Brian’s fave way to relax is a little different than mine, although I have to admit that I really enjoy doing it with him. We put those golf clubs into the car (all three sets, the 7 year old plays better than I do) and head out to a golf course. Maybe we chose one here near home that is simply beautiful and we truly appreciate. Maybe we decide to head to Tennessee, Kentucky or even Ohio for the overnight golf experience. Either way, it’s the time together just talking and walking that makes such a difference in how we see those pressed and stressed weeks. At least once a week in decent weather, Brian takes his clubs to work and plays nine holes on his way home, giving himself a chance to just be quiet and have his head in the game with no chatter.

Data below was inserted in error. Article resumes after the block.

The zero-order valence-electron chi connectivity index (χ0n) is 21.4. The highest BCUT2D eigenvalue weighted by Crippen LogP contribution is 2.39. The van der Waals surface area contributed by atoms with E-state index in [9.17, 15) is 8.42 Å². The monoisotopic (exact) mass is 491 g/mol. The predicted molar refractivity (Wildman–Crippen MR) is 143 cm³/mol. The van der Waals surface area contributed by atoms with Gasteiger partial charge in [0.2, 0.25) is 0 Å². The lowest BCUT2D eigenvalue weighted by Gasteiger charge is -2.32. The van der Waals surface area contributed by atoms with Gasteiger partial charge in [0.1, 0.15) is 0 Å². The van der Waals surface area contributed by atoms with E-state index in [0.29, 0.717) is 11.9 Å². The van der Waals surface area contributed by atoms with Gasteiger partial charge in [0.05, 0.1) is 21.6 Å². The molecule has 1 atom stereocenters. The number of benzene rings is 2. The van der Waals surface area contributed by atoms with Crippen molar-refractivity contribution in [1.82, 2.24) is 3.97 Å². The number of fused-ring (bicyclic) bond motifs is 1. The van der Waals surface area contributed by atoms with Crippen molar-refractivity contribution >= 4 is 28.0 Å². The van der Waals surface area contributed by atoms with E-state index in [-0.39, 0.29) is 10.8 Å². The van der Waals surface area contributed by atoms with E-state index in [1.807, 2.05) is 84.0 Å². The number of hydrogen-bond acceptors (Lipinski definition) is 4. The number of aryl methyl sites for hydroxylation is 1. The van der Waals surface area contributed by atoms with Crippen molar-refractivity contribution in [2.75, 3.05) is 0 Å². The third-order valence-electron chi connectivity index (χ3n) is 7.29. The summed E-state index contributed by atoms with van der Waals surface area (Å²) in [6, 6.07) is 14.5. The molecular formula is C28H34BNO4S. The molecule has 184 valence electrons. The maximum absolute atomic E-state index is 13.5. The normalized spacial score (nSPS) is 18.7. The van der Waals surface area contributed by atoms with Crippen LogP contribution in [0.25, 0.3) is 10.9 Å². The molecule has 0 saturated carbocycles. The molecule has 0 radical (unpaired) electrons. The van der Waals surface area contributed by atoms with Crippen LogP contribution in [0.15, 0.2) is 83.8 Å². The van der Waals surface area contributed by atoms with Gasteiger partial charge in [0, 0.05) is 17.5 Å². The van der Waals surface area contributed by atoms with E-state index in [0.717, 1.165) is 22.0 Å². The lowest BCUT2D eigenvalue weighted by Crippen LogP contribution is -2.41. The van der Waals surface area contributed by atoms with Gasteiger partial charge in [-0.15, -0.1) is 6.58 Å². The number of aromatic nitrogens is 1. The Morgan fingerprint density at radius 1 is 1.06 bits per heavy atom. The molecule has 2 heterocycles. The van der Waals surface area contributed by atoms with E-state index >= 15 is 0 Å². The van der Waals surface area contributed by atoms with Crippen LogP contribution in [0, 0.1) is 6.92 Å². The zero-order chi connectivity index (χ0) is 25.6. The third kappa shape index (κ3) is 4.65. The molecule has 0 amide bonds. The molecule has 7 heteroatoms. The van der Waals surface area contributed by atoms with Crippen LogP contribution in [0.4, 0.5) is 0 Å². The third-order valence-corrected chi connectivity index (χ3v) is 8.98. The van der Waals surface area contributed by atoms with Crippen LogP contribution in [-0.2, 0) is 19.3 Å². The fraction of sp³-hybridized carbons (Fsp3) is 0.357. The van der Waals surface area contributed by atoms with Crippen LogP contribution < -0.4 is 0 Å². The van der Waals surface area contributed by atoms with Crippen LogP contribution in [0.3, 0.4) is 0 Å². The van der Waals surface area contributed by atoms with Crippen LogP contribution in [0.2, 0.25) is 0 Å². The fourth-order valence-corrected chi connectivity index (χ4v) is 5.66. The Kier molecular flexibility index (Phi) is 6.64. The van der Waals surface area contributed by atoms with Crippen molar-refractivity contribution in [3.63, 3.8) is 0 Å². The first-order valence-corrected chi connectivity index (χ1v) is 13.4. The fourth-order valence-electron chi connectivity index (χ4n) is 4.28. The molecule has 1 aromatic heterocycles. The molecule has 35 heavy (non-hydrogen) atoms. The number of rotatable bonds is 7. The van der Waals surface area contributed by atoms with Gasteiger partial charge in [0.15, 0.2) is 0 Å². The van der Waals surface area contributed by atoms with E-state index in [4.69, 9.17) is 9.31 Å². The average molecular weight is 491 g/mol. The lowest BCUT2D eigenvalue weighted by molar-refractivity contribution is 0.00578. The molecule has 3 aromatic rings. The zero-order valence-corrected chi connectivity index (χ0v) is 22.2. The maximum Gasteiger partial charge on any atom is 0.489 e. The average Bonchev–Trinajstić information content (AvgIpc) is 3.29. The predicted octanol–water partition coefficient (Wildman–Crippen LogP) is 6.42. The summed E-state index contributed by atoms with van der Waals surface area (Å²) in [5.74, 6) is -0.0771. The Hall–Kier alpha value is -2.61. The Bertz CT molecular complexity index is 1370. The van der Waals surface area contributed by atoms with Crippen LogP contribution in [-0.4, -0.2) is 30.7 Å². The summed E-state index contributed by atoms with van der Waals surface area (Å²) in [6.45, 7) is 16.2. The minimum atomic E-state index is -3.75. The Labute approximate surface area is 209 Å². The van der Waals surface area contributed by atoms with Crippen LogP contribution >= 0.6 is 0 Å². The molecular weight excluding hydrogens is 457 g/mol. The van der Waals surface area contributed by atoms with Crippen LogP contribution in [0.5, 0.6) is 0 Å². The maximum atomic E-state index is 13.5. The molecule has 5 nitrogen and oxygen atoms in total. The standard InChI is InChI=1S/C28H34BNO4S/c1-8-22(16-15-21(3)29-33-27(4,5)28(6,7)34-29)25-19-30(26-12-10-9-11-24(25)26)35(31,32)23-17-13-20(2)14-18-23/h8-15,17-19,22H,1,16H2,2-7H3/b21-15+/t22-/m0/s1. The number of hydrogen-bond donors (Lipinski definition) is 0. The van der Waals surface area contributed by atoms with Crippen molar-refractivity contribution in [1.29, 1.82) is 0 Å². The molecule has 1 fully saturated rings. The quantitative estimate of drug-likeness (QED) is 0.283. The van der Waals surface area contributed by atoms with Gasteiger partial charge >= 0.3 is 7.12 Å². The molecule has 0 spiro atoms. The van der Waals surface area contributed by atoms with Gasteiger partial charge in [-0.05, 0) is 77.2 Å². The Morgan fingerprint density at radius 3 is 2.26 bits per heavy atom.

If you’re a stay at home parent as I’ve been over the summer, you might suffer from “adult talk” syndrome, or the lack of communication with your own peer group. Make sure that you schedule ‘you time,’ apart from your role as a parent or working individual, especially if you are at home after the loss of a job or with health problems. After all, if you lose touch with you you really are – not the spouse of another person, the parent of a child, the worker at a company, the student at a school….those are all things that are part of your life….they aren’t you. If you lose sight of that, how will you ever feel at peace and fulfilled? I made a pact with a friend who also has small children, and we traded “day sitting” the kiddos to give the other a much needed Mommy break. It was my mani-pedi lunch with a friend, getting my sanity back day. Maybe it’s a rock climbing day, or a day for a hike. Maybe it’s a spelunking for treasure at Goodwill, or volunteering at the homeless shelter. Like Brian, I am back in my groove of exercise but in a different way. New to my schedule at school: every day except Thursday (designated “house cleaning” day) I’m at a state of the art training facility where not only can I engage in physical therapy to help strengthen and regain things like my balance (neurology issues and balance are constantly at war, it seems) and the use of all my appendages, I also take part in new classes like Yoga. My all time favorite stress relaxer? Kick boxing. Really.